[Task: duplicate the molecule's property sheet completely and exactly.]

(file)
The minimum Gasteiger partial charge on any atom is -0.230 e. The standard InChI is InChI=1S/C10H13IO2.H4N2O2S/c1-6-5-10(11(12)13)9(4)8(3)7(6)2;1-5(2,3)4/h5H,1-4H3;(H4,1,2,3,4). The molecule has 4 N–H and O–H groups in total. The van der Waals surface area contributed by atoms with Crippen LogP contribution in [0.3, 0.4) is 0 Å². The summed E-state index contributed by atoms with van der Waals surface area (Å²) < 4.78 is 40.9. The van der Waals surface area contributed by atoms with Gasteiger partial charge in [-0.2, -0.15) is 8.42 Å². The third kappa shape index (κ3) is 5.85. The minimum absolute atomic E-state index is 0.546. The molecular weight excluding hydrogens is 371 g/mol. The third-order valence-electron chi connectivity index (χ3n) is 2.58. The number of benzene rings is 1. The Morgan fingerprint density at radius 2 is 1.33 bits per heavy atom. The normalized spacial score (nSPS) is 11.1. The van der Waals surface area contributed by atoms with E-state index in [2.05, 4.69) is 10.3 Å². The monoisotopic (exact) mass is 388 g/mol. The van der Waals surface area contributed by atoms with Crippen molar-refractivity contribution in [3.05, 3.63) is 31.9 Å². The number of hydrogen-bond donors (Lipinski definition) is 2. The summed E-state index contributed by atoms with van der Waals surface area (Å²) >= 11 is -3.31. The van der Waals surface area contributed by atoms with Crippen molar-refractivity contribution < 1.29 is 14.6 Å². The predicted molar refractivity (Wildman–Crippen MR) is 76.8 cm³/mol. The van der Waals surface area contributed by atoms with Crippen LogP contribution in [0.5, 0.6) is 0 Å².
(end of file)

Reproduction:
The minimum Gasteiger partial charge on any atom is -0.230 e. The standard InChI is InChI=1S/C10H13IO2.H4N2O2S/c1-6-5-10(11(12)13)9(4)8(3)7(6)2;1-5(2,3)4/h5H,1-4H3;(H4,1,2,3,4). The molecule has 4 N–H and O–H groups in total. The van der Waals surface area contributed by atoms with Crippen LogP contribution in [0.3, 0.4) is 0 Å². The summed E-state index contributed by atoms with van der Waals surface area (Å²) < 4.78 is 40.9. The van der Waals surface area contributed by atoms with Gasteiger partial charge in [-0.2, -0.15) is 8.42 Å². The third kappa shape index (κ3) is 5.85. The minimum absolute atomic E-state index is 0.546. The molecular weight excluding hydrogens is 371 g/mol. The third-order valence-electron chi connectivity index (χ3n) is 2.58. The number of benzene rings is 1. The Morgan fingerprint density at radius 2 is 1.33 bits per heavy atom. The normalized spacial score (nSPS) is 11.1. The van der Waals surface area contributed by atoms with E-state index in [2.05, 4.69) is 10.3 Å². The monoisotopic (exact) mass is 388 g/mol. The van der Waals surface area contributed by atoms with Crippen molar-refractivity contribution in [3.05, 3.63) is 31.9 Å². The number of hydrogen-bond donors (Lipinski definition) is 2. The summed E-state index contributed by atoms with van der Waals surface area (Å²) >= 11 is -3.31. The van der Waals surface area contributed by atoms with Crippen molar-refractivity contribution < 1.29 is 14.6 Å². The predicted molar refractivity (Wildman–Crippen MR) is 76.8 cm³/mol. The van der Waals surface area contributed by atoms with Crippen LogP contribution in [0.5, 0.6) is 0 Å².